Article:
"It was beautiful. I loved it," continues Black. "Even during the five-minute break I couldn't talk because I was so taken aback at how beautiful it was."
Staticky, buzzing music revealed another quartet in "Sporty" choreographed by Micaela Taylor. Decked out in all white attire the performers had dynamic timing with pulsing, staccato movement. Their determined focus was constant throughout the sudden environment changes.
"Sporty," was a loot at a group of hip, young millennials fighting to stay relevant in a society defined by quickly changing trends. Through back and core initiation the dancers executed chunky, sequential movement. Never breaking character the performers ended on a strong, dramatic note.
Closing the show Christian Denice's "Delicate Skins" captivated the audience with the performer's tactility and full embodiment. The performers explored the sensations of touch, intimacy, and sensitivity within the physical and emotional realms. Witnessing each other as they itched with sensory overload, the performers seamlessly transitioned from individual moments to momentous, trusting partner work.
"Touch and connectivity were very important [themes] and the driving force to f the piece," says Denice. "I wanted to remain authentic from the beginning with natural responses to touch and connectivity and speaking to the vulnerability of connecting to someone. [the piece] also speaks to the painful process of bringing yourself back to that point after you've closed yourself off again."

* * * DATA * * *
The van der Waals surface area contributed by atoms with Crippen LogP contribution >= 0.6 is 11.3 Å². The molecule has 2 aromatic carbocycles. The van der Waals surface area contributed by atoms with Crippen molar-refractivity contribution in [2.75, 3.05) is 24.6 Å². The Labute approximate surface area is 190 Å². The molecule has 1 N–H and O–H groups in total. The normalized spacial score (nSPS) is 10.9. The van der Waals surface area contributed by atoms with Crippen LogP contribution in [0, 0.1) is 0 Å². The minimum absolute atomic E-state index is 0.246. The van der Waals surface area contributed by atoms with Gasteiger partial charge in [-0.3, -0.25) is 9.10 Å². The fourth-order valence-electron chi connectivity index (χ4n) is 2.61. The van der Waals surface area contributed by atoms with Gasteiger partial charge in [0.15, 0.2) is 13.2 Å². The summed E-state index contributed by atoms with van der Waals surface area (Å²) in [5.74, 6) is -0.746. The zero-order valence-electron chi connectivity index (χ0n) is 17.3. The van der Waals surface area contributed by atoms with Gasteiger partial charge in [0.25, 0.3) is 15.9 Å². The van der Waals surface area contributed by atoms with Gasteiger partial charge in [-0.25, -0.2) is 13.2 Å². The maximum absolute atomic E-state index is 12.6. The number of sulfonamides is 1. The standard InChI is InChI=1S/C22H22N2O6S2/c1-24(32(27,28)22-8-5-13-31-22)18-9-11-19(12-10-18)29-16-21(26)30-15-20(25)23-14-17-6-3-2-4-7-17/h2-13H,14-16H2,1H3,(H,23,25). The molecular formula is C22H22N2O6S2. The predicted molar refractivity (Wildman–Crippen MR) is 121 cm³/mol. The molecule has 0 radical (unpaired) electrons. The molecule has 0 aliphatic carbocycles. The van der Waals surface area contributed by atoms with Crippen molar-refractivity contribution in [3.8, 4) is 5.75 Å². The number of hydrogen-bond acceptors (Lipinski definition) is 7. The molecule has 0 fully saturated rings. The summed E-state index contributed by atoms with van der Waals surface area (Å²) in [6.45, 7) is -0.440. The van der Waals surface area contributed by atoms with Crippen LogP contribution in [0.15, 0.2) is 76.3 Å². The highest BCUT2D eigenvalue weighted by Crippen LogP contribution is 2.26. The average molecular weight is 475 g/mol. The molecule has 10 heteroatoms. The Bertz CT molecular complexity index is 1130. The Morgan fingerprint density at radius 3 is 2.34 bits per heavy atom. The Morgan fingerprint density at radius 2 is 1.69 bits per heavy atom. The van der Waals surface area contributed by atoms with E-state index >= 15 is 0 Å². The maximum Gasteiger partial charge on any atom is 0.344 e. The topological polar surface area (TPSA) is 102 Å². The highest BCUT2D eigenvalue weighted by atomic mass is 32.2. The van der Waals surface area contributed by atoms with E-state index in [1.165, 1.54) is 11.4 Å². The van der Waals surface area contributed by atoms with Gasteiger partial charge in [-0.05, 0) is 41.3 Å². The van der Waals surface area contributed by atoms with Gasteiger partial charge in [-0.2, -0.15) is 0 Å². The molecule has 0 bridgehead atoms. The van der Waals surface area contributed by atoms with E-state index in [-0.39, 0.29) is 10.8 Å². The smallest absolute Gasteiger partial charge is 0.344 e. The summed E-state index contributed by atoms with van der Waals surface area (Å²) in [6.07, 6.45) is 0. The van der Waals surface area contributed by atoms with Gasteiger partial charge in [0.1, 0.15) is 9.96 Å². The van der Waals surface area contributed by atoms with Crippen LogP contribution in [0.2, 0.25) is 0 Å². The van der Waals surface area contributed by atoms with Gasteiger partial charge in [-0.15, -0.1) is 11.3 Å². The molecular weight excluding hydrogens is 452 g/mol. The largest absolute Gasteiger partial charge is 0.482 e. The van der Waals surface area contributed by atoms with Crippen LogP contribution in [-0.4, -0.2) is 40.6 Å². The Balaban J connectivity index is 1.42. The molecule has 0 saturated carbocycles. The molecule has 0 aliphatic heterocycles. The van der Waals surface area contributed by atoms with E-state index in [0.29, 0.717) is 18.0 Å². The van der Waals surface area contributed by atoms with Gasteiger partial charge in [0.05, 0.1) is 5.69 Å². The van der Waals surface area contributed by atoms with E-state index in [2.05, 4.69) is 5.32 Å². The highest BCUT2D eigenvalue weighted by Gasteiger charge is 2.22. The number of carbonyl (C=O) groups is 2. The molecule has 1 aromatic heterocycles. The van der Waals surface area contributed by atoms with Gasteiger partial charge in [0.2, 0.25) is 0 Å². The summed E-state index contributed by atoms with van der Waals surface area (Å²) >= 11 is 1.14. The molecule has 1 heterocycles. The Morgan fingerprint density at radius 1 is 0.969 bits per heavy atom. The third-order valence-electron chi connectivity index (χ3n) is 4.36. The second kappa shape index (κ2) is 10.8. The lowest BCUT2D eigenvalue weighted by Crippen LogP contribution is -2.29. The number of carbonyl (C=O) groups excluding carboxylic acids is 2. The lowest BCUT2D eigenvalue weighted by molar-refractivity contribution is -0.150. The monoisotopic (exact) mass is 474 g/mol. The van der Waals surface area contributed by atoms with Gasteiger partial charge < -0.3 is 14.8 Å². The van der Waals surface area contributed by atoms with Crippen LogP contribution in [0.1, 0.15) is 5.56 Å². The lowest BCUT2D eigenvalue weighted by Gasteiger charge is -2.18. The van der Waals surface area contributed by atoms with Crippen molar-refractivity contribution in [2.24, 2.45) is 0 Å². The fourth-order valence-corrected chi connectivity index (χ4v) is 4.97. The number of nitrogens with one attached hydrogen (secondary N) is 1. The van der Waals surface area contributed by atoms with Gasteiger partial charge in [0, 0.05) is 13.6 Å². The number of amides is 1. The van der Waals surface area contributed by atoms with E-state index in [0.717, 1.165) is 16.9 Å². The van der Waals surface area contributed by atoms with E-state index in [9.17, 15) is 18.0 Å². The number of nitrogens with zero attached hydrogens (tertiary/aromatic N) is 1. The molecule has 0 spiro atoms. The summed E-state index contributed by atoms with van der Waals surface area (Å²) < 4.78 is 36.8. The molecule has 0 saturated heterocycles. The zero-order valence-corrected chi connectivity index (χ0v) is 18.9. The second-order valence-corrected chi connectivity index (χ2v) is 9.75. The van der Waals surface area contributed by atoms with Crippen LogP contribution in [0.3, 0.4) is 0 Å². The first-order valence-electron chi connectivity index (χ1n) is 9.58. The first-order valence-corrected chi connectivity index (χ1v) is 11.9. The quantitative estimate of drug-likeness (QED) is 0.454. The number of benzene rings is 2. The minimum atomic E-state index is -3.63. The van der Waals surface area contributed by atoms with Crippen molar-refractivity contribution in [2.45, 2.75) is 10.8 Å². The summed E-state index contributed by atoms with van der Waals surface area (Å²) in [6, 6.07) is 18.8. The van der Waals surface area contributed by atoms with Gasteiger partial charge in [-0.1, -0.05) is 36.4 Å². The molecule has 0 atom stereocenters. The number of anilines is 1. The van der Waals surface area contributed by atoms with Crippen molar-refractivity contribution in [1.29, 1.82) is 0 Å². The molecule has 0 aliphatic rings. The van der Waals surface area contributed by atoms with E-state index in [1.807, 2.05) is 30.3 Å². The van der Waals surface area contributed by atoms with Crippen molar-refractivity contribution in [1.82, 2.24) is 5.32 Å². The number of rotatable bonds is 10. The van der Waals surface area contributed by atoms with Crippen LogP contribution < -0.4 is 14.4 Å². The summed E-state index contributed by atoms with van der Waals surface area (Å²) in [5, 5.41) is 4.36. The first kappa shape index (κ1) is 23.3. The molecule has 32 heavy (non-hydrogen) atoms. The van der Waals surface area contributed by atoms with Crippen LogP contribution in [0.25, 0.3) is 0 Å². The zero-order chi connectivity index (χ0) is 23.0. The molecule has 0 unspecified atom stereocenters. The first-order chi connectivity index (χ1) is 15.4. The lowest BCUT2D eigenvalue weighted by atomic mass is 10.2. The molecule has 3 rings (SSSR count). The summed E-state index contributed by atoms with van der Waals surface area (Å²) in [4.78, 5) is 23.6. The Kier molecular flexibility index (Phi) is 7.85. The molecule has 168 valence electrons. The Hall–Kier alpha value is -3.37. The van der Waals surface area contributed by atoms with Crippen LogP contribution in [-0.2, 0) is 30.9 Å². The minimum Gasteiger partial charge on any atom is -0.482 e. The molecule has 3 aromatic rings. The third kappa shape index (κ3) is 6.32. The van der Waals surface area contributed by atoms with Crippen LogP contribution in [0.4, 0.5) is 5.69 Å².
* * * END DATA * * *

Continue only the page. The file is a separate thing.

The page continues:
Each dancer had a purpose with each partner interchange and every unpredictable redirection. The performers were breathtaking with their expressive limbs and expanding spance throughout their bodies.
Denice's use of repetition was successful as the dancers molded, felt, and manipulated a male soloist. With his heart on his sleeve, the male soloist ended "Delicate Skins" by removing his shirt and baring himself physically and emotionally to the ensemble and audience.
Concluding the show Carson, the performers and Denice gave their gratitude to the audience with a humbling bow and introduction of names. Carson thanked the audience and the art donors for all they do for LACDC.
"FORCE MAJEURE" won the admiration for the Friday night audience as they stormed the performance space to engage with Carson, Denice, and the performers. As I walked around Atwater Village Theatre's courtyard, I observed applause, engrossing conversations and congratulatory embraces.
"The fluidity of the dancers was encapsulating." says audience member Megan Seagren. "The way that [the performers] moved and their transition were enthralling to me."
After this past week of the aftermath of the presidential election results, it was refreshing to witness the unity, happiness, and acceptance that the LA dance community has to offer. A striking comment of Carson's left me feeling inspired and hopeful, "We create in these empty spaces to share with you. This is what we live for." There is no art without humanity and those who live for it.